Confucius and the Cake

I have numerous friends on Facebook who post pictures or status updates, only to get a derogatory remark from a “friend”. Friends and I have talked about how we are reluctant to offer advice in Facebook groups because someone will invariably disagree, but in an unpleasant way. I’m watching a thread on the ICES page now that keeps getting dangerously close to name calling. I’ve watched friends inadvertently hurt others by repeating “warnings”they receive about others – it put that negative energy out into the world.

I flashed back to jr. high, when I had witty saying written all over my notebooks. One of my favorites was attributed to Confucius. Turns out, it was actually Adlai Stevenson who said it. “He who slings mud, generally loses ground.” It is so true. If you start slamming someone else on fb, your readers associate that negativity with you. Every single time. You might think you are being funny or that it is all in jest, but you will still be connected to the bad things you said.

Why do we feel like it is ok to post such hurtful remarks on social media?

The other day, a dear friend was brought into a conversation about copyrights as they pertain to cakes. This friend tried to answer respectfully, giving information on the research she had done. One lady disagreed with that research, but went too far in how she showed that. She attacked my friend saying that she was immoral and unethical. Wow. Wouldn’t it have been enough to simply say “I disagree”? If she had clear reasons for the disagreement, she could have given those. But no! She attacked the PERSON, not the logic. My friend was crushed to be called such things.

In the end, what did people in that chat group take from this interaction? They could only perceive this attacker as a bully. Even if they agreed with her opinions on the topic, they now see her as someone who looks to abuse others with her words. Her mud slinging lost HER credibility, not my friend.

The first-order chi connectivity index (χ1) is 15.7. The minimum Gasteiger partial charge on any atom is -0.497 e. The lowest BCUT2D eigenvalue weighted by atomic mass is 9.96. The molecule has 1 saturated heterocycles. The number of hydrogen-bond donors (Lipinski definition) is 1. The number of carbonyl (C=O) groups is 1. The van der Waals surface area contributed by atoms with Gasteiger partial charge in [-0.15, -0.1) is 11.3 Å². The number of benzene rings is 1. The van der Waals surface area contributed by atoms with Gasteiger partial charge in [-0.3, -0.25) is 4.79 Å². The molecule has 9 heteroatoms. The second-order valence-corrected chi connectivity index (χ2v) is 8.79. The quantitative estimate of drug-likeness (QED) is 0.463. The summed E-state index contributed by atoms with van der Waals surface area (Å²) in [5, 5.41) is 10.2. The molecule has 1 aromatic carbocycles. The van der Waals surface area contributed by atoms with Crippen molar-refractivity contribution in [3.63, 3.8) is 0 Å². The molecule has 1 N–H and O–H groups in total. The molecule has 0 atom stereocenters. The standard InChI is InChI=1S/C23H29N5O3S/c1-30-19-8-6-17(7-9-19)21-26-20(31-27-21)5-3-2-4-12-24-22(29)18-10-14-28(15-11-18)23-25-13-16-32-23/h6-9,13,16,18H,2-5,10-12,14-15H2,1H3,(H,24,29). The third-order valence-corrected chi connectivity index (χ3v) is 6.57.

I caution all of us to really think before we post. Is our comment helpful? Is it hurtful? Is it necessary? Enough of the negativity! I’m really focused on making positive social media messages. I hope you will join me.



9 thoughts on “Confucius and the Cake

  1. I’m in total agreement with you on this one Ruth. It’s too easy to hide behind the anonymity of the computer keyboard, using inflammatory and subjective wording (“immoral” – really?) and point out the flaws in others without looking in the mirror. No one is perfect, no one has gone through life without making mistakes (some of which they regret). Before we beat others down (to selfishly make ourselves seem so perfect) we should take a long hard look in the mirror and ask ourselves how we would feel if someone posted those comments out ourselves. Through the ages the Golden Rule still lives on. Thank you for the reminder.

  2. It really pays to weigh your words carefully. Posts written without thought can follow both you and those who are the object of the post for a long time. I like the saying which goes, what Sally says about Susie says more about Sally than Susie. Very timely blog, Ruth!

  3. It is so sad to see people bash each other, whether it’s on FB or any other way. Instead of being happy for the other person, jealousy kicks in and they need to find ways of “attacking” the other person. When are people going to realize that “what goes around, comes around”? Negativity towards others will come back to bite you! So let go of the childish games as one day down the line, you may need each other or that one person may be the only one around when you really need it. Just saying.

  4. Agree on all points. And, a point about originality and getting ideas. None of us work in a vacuum. Why else do we read blogs, subscribe to magazines and go to cake shows? One would assume to see what others are doing and learn from them. I, for one, am proud to say that the idea for a competition cake came from something you said in a workshop. No one should plagiarize, but we should be flattered when others are inspired by us and open-minded enough to learn from others.

  5. Couldn’t agree more Ruth. There really is no need for such pointed and personal opinions in the cake world against a fellow baker. And originality well, when I was at art college, if I submitted work without the background research to show who, where and how I was influenced by and what journey I took to get to my piece, then that would have been a huge chunk of marks lost. Inspiration comes from many corners, copying no, but inspiration to develop and create another piece of work in how art develops.

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